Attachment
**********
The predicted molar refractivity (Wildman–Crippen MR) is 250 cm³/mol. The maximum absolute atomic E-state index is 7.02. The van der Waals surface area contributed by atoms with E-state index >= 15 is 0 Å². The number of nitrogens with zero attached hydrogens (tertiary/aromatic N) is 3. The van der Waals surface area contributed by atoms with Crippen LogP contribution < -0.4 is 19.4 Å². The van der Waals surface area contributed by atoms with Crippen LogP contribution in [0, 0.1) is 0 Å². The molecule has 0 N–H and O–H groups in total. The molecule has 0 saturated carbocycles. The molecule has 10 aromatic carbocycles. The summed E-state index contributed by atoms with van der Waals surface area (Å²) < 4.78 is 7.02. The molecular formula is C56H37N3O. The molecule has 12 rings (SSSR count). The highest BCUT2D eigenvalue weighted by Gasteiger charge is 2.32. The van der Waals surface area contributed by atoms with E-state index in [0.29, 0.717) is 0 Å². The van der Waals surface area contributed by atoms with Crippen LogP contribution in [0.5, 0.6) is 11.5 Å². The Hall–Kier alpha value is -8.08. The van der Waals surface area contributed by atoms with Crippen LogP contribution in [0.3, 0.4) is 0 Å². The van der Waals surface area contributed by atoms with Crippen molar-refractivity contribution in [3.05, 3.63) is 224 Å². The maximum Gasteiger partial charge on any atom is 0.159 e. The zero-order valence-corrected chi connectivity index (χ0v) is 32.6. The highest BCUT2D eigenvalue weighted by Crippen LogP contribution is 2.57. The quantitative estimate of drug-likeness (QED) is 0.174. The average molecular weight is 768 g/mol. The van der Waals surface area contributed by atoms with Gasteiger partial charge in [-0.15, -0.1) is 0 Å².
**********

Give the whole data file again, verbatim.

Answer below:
The predicted molar refractivity (Wildman–Crippen MR) is 250 cm³/mol. The maximum absolute atomic E-state index is 7.02. The van der Waals surface area contributed by atoms with E-state index >= 15 is 0 Å². The number of nitrogens with zero attached hydrogens (tertiary/aromatic N) is 3. The van der Waals surface area contributed by atoms with Crippen LogP contribution < -0.4 is 19.4 Å². The van der Waals surface area contributed by atoms with Crippen LogP contribution in [0, 0.1) is 0 Å². The molecule has 0 N–H and O–H groups in total. The molecule has 0 saturated carbocycles. The molecule has 10 aromatic carbocycles. The summed E-state index contributed by atoms with van der Waals surface area (Å²) < 4.78 is 7.02. The molecular formula is C56H37N3O. The molecule has 12 rings (SSSR count). The highest BCUT2D eigenvalue weighted by Gasteiger charge is 2.32. The van der Waals surface area contributed by atoms with E-state index in [0.29, 0.717) is 0 Å². The van der Waals surface area contributed by atoms with Crippen LogP contribution in [0.5, 0.6) is 11.5 Å². The Hall–Kier alpha value is -8.08. The van der Waals surface area contributed by atoms with Crippen LogP contribution in [0.3, 0.4) is 0 Å². The van der Waals surface area contributed by atoms with Crippen molar-refractivity contribution in [3.05, 3.63) is 224 Å². The maximum Gasteiger partial charge on any atom is 0.159 e. The zero-order valence-corrected chi connectivity index (χ0v) is 32.6. The highest BCUT2D eigenvalue weighted by Crippen LogP contribution is 2.57. The quantitative estimate of drug-likeness (QED) is 0.174. The average molecular weight is 768 g/mol. The van der Waals surface area contributed by atoms with Gasteiger partial charge in [-0.15, -0.1) is 0 Å².